A&O – DEEP – ECOLOGY

ART & ORGANISM


$11,600

Rick Stevens, Shinrin Yoku, 48″
X48″ oil on canvas

DEEP ETHOLOGY

ECOLOGY

 

The INTEGRATIVE BIOLOGY of BEHAVIOR involves the coordinated activities of four broad areas:

DEVELOPMENT, ECOLOGY, EVOLUTION, and PHYSIOLOGY and how they are brought to bear on BEHAVIOR (“DEEP ETHOLOGY”

 



 

ECOLOGY is concerned with the ABIOTIC  and BIOTIC environment into  which an individual or group changes is born with must meet its biological NEEDS

All the processes we categorize mainly as Development, Evolution, or Physiology occur in response to an environment that is more or less stable, but never static.    

For example, At the cellular level of organization, development involves the progressive specialization or tuning of specific lineages of cells that begin with a single cell.  Differentiation occurs as a result of activation of genes which operate in their respective microniches.  Cells, like organisms, exist in an ecosystem in which they represent the best adapted form possible given their intrinsic possibilities and the resources available to support them. Fuchs & Blau (2020)[i] call them “architects of their own niches.”  Their development—in which they manifest specialized structure and function to enable optimal accommodation depends on their local niches… but as they proliferate, they change the niche and those changes then feed back to affect further proliferation. 

Ecosystem dynamics aredetecatble in the interactions of the diversity of players from viruses, though bacteria — the now well-known microbiome: our load of organisms within us, the products of which play a significant role in our physiology–metabolism, health, and behavior


[i] Tissue Stem Cells: Architects of Their Niches   Elaine Fuchs1,* and Helen M. Blau   Cell Stem Cell. Author manuscript; available in PMC 2021 Feb 4. Published in final edited form as: Cell Stem Cell. 2020 Oct 1; 27(4): 532–556.  doi: 10.1016/j.stem.2020.09.011

INTRODUCTION

  • Billions of cells are lost daily from our body’s tissues, which are in a perpetual state of flux throughout our lifetime. The molecular engines that drive this turnover are self-renewing tissue stem cells. The work horses are stem cell-generated, short-lived progenitors that balance proliferation and differentiation, thereby maintaining tissue homeostasis. The homeostatic requirements for cellular replacements are tissue and context specific. They are continual in blood, epidermis, and intestine, episodic in the hair follicle and lactating mammary gland, and limited in brain and muscle. However, even largely quiescent stem cells, such as those of the muscle, can be mobilized into action when their tissue is injured. To guard against infection and heal wounds, the normal homeostatic cues—termed the “milieu interieur” in 1865 by Claude Bernard—must be overridden in ways that are still being determined.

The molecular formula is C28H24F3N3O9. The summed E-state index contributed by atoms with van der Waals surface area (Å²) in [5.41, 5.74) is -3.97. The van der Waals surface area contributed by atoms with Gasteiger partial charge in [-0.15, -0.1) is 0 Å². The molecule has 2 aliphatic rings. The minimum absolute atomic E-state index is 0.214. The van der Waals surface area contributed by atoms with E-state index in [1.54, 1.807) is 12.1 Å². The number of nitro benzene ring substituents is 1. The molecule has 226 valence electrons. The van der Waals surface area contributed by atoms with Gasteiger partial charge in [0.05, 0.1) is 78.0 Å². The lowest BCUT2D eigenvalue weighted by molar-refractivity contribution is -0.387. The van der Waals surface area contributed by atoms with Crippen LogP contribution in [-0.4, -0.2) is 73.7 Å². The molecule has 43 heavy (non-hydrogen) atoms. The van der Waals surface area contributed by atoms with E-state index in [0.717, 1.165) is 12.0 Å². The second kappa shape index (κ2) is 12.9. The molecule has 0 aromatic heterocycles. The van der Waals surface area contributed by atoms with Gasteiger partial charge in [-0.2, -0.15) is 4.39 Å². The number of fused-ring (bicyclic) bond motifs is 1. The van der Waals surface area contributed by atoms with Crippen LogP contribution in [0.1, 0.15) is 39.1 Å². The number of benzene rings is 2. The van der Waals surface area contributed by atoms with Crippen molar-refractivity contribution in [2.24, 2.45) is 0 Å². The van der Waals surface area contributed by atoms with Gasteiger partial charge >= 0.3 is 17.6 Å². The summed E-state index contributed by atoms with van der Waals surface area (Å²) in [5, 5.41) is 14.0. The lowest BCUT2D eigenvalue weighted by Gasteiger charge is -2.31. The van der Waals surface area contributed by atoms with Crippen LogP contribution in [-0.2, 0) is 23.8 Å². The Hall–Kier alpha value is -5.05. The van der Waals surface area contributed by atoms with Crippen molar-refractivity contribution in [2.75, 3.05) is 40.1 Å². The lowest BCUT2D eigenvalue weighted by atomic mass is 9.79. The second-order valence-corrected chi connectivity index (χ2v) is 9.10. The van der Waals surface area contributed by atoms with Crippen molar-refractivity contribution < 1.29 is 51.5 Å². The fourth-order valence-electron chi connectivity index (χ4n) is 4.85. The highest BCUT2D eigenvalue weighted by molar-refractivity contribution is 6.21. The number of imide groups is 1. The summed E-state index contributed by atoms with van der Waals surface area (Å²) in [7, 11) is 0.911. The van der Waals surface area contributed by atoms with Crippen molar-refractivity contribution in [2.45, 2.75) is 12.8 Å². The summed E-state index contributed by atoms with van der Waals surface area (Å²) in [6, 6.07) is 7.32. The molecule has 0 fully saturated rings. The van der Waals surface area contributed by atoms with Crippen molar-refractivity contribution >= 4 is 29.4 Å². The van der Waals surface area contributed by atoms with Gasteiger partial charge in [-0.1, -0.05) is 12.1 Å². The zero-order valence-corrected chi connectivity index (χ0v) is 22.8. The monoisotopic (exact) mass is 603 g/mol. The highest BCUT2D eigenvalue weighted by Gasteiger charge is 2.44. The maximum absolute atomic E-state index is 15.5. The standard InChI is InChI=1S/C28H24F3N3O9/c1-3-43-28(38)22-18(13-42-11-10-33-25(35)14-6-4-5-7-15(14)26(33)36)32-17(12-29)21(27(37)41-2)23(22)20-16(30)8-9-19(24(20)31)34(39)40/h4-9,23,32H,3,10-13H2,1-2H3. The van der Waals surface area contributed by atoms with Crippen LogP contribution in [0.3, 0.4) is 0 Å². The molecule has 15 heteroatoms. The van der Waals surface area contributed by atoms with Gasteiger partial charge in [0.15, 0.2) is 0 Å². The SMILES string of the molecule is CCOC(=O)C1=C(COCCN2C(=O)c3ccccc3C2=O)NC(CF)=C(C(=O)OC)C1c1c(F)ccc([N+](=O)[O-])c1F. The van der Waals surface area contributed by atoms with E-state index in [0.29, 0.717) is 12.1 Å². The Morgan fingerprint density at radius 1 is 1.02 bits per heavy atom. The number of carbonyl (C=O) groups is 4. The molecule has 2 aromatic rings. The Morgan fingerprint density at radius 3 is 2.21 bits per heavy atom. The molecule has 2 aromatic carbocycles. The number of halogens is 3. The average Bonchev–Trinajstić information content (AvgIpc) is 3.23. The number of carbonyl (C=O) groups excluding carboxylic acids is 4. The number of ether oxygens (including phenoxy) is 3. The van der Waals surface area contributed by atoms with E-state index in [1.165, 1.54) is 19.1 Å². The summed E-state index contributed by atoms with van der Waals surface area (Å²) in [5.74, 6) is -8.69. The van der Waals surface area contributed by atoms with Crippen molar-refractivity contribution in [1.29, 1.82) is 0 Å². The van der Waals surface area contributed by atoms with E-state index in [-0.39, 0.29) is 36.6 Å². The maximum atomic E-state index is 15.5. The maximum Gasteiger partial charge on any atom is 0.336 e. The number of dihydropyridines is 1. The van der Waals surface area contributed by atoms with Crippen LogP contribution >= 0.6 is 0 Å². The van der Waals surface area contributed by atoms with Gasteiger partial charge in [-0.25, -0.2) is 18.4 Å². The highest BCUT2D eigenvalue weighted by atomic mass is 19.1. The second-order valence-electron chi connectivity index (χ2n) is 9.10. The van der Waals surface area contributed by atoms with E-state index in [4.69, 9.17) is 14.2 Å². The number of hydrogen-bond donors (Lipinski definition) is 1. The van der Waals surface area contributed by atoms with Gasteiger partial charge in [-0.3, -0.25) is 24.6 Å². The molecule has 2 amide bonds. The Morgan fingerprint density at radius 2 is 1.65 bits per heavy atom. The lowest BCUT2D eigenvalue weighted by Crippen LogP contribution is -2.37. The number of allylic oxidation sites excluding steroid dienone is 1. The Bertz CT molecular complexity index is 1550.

• Understanding stem cell behaviors necessitates knowledge of their local environment or “niche.” Increasing evidence shows that whether quiescent or active, stem cells are not simple passive responders to their niches; rather, they play an integral role in creating and communicating with their niches that envelope them. Regenerative signals, emanating either from a build up in crosstalk with niche factors or from marked environmental changes upon injury, alter stem cell behavior and disrupt the homeostatic equilibrium of the tissue. In part, the stem cells’ own progenies can become important niche components: while early short-lived progenitors can send transient activating cues back to their stem cell parents to fuel their self-renewal and boost tissue growth (Blau et al., 2015Hsu et al., 2014Mondal et al., 2014Porpiglia et al., 2017), differentiated progeny can home back to their niche to halt further proliferation and tissue regeneration and restore homeostasis (Montarras et al., 2005Sato et al., 2011Yu and Scadden, 2016). In this way, tissue regeneration is orchestrated by a delicate balance of temporally coordinated cellular interactions and molecular feedback circuits in which stem cells play a central role.